Wednesday, March 29, 2006
There is one case which I'm following in particular - Lawman's.
My interest in this case stems from a ruling that:-
"a combination of old elements shown in the prior art cannot constitute a point of novelty"
Currently this is being appealed, however if it holds then it will render a vast number of design patents unenforceable and forces new patents to have new or novel items within them and not just old items mashed together and called "new".
This is no bad thing, and something which would be good to see spread throughout the patent process.
An existing process + internet should not constitute a novel and new idea.
Friday, March 24, 2006
His regime can best be described as enlightened absolutism, where the ruler is the "highest servant of the state" and exercises absolute power so as to provide for the general welfare of the population.
Enlightened absolutism is a nice example of dictatorship, an authoritarian state.
Fortunately, in England between 1642 and 1689, through a number of civil wars and revolutions our ancestors finally abolished monarchical absolutism and produced the bill of rights. There were of course a number of previous historical precedents fought for and made e.g. Magna Carta.
Since that time a slow path to an ever more democratic society has existed, with legislation enacted through the lower and upper houses. The ability of one person, to independently introduce legislation with no review or control has been curtailed and parliamentary democracy is part of our culture and heritage.
Step in the Legislative and Regulatory Reform Bill under which
(1) A Minister of the Crown may by order make provision for either or both of the following purposes—
(a) reforming legislation;
(b) implementing recommendations of any one or more of the United Kingdom Law Commissions, with or without changes.
In my view a nice way of saying "a minster may change the law"
The mechanism of control and review, is that
he considers that the conditions in subsection (2), where relevant, are satisfied in relation to that provision.
An order under section 1 may make such consequential, supplementary, incidental or transitional provision (including provision amending, repealing or replacing any legislation or other provision) as the Minister making it considers appropriate.
In my view a nice way of saying "if he feels the need to"
Adding the two gives "a minister may change the law if he feels the need to".
Monarchs don't hold the market on absolutism, just an historical precedent for it. This bill is a a big step in the wrong direction.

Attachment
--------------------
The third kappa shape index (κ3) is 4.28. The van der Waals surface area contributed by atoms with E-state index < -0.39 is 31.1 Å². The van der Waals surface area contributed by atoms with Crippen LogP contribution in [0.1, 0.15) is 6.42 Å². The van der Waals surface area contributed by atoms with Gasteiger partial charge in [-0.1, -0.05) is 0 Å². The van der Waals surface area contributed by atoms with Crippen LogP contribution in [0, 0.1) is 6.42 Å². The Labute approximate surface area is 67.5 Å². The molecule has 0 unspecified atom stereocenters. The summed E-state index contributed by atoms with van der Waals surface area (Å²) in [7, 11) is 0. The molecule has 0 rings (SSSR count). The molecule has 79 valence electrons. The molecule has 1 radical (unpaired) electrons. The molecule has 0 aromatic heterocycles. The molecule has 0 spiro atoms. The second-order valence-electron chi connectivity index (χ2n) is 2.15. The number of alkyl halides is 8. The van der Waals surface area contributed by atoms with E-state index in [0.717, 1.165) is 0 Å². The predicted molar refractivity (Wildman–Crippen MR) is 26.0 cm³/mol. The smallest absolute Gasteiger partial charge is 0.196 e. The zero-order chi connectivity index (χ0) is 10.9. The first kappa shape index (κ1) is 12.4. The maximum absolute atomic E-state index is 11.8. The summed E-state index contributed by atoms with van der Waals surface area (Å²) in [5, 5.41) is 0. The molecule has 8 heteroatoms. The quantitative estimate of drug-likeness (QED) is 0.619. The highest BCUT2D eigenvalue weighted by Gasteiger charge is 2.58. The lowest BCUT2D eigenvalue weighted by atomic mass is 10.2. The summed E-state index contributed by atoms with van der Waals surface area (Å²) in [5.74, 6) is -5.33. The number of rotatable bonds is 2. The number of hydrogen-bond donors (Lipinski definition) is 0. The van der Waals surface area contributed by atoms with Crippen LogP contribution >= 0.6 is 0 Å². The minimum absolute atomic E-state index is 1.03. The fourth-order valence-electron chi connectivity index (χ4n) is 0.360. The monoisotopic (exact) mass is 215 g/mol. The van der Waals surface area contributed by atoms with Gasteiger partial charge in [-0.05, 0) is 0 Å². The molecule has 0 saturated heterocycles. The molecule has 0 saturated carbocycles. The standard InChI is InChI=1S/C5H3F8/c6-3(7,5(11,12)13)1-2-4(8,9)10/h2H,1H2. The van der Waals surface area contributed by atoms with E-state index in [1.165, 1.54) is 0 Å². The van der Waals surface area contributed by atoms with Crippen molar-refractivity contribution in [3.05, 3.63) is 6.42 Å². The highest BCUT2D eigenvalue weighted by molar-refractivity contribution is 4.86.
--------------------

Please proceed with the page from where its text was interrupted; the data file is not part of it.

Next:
Tuesday, March 21, 2006
* I bought a thousand $1 lottery tickets and won $1
* My friend bought one and made $1000
* He made a return about a million times mine
So I've come to the conclusion that next week my friend will do about a million times better than I did.
So I'll invest $1 this time, he will invest $1000 - which I will give him - and we will split the million dollar winnings - cool.
There is no relation between my lottery winnings and my friends.
The problem of this argument is of course that post event analysis of a singular event through a small sample will tell you very little about the next event.
There is no linked process of $1 in, returns $0.90 every time - it's probabilistic.
So with this in mind, I read Booz Allen Hamiliton's report on "Money isn't Everything", something which I've been promising to do for ages.
They took 1000 companies and looked at R&D spending in 2004 and related this to profitability in 2004. They concluded that there is no relation (see above lottery example).
That higher R&D spending translates into competitive advantage is a myth - sure post analysis, but my chances of winning the lottery are directly related to how much I invest pre-event. Doesn't mean I will win or won't, or that my friend will or won't do better than me.
They concluded that spending too little will hurt (i.e. not competing in the lottery means I won't win it and if my livelihood depends upon competing in the lottery - then I'd better compete).
They also note that average R&D spending varies between sectors. The two biggest being internet and health (I assume bio-tech), the smallest being consumer and energy - in otherwise markets which tend towards utility or commodity basis tend to spend less on R&D, though this is not stated.
Certainly some markets are less of a lottery and have become stable utility or commodity environments. Technological innovations in these markets may in fact depress margins (as per the Buffet example and loom machinery).
Their argument goes that innovation is seen as a "black box" - a process presumed to transform R&D spending into results without anyone fully understanding how - sounds like a lottery to me. I agree however that this is not an excuse for reckless funding.
“It’s absolutely a myth that money alone will solve vexing technical problems. Rather, reckless funding largesse is actually a barrier to transformative innovation as it turns scientists into constituents with an incentive to maintain the status quo. Reasonable constraints are a spur to progress." Dr. Allan O. Steinhardt.
Welcome to the world of chaotic processes as opposed to defined. I'm not against managing investment, quite the opposite. It is important to understand though that you can't plan and map out research - unless you know what you are about to invent prior to undertaking the work. In the later case you're not innovating you're implementing (a defined process).